Over the last decade, cash equities trading has experienced a high degree of technological and business consolidation, driven by the downward pressure on margins in cash equities brokerage. Consequently, trading in cash equities is becoming progressively more competitive and less profitable. To remain viable, agency-brokerage franchises have been forced to commit to a more judicious and proactive technology strategy. Historically, it has been relatively common for agency-brokerage houses to run numerous OEMS and middle office instances across the organization, and for many, addressing the splintered nature of their front-to-back cash equities trading stack is now an important business imperative.
One major reason for the widespread development of fractured trading technology stacks was the emergence of the low-touch trading desk as a distinctive entity from progenitor high-touch trading practices. The low-touch trading approach offered agency-brokerage franchises the opportunity to automate trading and reduce trader headcounts. Automation of flow subsequently led to the emergence of a separate, more technically sophisticated set of functional and business requirements for OEMS products.
The effectiveness of high-touch trading practices is more dependent than low-touch on the end-usability and configurability factors of an OEMS – especially, across the sales trader workflow. Functionality of critical importance can include blotter filtering capabilities, manual order capture and the allocation of trades from proprietary books to client orders to name but a few. However, while many of these functionalities are technologically simple from a contemporary perspective, taken in their totality, they can weigh heavily on the usability of the OEMS by a high-touch trading desk.
Whereas high-touch trading desks place greater emphasis on configurability factors, low-touch trading desks prioritise more advanced order-routing capabilities that enable the franchise to offer automated and white-labelled algo services to clients. Indeed, the ability to construct and manage order-routing workflows and algo mapping in the front-end is a sought-after capability by agency brokers and is a key differentiating factor amongst OEMS vendors.
The different approaches taken to connectivity services by high- and low-touch trading desks also meant a distinct splintering of processes. By design, low-touch platforms have required connectivity services to manage FIX-enabled order flow and so have adopted FIX connectivity for inbound order flow earlier than high-touch trading desks. Although high-touch desks do use FIX-connectivity, a non-trivial portion of inbound order flow is still received on spreadsheets in cash equities.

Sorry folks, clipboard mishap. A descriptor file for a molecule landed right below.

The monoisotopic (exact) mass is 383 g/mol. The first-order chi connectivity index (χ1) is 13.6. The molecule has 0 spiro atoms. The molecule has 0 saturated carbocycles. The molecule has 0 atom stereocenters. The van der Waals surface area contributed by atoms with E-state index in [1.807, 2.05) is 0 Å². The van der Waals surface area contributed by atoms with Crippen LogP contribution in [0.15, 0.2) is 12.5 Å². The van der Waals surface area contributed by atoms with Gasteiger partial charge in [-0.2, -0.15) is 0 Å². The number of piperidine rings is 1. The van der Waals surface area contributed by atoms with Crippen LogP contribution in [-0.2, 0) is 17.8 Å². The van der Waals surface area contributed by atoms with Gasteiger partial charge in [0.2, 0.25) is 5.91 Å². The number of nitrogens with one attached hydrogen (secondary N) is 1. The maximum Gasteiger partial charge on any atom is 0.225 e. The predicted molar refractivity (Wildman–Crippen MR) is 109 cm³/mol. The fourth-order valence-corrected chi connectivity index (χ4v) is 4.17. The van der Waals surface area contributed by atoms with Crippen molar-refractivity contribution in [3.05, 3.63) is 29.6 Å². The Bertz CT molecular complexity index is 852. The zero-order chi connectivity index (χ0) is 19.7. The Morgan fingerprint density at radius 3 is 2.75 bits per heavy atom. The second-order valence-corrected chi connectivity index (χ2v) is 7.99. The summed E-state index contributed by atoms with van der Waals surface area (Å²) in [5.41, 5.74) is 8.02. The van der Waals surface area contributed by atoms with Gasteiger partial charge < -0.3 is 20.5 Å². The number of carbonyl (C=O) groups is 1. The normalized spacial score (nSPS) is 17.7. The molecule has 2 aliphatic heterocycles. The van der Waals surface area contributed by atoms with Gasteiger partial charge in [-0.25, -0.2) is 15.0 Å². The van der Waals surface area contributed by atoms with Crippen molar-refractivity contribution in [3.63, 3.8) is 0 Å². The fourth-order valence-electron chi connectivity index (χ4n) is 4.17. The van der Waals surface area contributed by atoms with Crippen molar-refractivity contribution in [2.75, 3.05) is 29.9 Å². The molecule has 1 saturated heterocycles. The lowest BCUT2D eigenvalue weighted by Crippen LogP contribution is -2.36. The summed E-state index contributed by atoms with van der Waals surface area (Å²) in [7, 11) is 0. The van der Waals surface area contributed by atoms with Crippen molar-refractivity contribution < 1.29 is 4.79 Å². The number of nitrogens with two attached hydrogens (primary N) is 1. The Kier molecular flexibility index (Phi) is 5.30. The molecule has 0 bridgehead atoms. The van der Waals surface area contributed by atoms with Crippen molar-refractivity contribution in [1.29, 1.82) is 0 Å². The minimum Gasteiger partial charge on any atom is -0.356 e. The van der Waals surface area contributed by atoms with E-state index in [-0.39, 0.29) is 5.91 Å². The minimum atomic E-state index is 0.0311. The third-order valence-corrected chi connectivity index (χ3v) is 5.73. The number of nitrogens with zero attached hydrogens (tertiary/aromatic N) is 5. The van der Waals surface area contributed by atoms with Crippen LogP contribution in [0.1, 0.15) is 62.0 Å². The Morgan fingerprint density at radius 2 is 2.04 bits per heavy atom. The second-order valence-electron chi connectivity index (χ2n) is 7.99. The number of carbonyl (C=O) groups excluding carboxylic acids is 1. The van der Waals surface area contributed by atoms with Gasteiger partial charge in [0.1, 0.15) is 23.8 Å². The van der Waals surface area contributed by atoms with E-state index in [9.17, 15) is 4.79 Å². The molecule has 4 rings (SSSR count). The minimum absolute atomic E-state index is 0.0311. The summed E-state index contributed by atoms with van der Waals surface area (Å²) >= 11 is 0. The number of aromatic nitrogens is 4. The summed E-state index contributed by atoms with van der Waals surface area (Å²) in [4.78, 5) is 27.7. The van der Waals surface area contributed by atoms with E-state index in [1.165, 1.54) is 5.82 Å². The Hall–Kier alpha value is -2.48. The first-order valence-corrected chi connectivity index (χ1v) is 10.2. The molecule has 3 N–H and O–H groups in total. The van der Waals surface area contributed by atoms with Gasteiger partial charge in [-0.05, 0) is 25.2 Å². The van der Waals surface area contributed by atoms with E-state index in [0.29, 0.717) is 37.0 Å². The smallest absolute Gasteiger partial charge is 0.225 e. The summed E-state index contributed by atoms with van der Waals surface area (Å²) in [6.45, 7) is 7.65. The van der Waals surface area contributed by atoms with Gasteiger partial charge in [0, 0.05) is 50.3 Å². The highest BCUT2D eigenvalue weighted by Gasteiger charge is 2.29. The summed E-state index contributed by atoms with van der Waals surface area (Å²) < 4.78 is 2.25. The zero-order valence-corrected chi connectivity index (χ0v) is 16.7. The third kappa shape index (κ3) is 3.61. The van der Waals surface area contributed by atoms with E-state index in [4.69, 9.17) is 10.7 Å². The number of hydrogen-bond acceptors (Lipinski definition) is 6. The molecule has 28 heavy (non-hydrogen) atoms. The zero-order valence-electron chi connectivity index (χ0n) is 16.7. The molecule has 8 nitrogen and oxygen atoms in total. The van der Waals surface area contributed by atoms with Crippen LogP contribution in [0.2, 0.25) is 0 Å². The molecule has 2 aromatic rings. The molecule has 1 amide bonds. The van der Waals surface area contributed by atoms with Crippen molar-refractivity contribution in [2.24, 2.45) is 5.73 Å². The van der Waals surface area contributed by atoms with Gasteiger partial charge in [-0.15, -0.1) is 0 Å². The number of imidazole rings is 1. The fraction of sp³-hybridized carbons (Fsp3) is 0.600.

Six Ways in Which the Trading Platform Landscape is Changing in 2021
Now they are past the most challenging year in living memory, buyside and sellside firms can begin to consider accelerating trends in the trading technology landscape. GreySpark has identified six trends that buyside and sellside firms need to have front of mind at the start of 2021.
Trend 1: High- / Low-touch Technology Stack Consolidation
The duality of technology and processes for trading, the development of which is described above, is in full-scale retreat in 2021, as cash equities and equity derivatives broking franchises move to consolidate trading desks onto group-wide front-office technology platforms. It is worth noting that this consolidation does not appear to be happening cross-asset class – between cash equity and equity derivatives, for instance – but rather within asset classes. The driver of this technology stack consolidation is simple; margins are tightening, making cash equities broking businesses progressively less profitable. As such, there are renewed efforts to force down fixed costs, specifically technology and market data expenditure.
Trend 2: The Acquisition and Assimilation of Competitors
In part, to combat diminishing margins, the largest broking franchises have in recent years been pursuing aggressive expansionist policies and are acquiring smaller brokers in similar markets. In tandem, a strict technology consolidation strategy is being followed that can be broken down into three stages:
- Expand market share by acquiring smaller broking franchises trading in the same asset class but whose client bases are strongest in regions new to the acquiring broker.
- Reduce costs by jettisoning the acquisitions’ middle- and back-office trade processing divisions and replacing them with the shared trade processing utilities of the acquirer.
- Middle- and back-office integrations are followed by the integration of the acquisitions’ front-office trading platforms (OEMS, deal capture systems, etc) onto a solitary vendor product.
Given these two trends, to consolidate high- and low-touch trading technology and the unification of technology across parent organisations, it is unsurprising that OEMS platforms are becoming more multi-purpose in their orientation.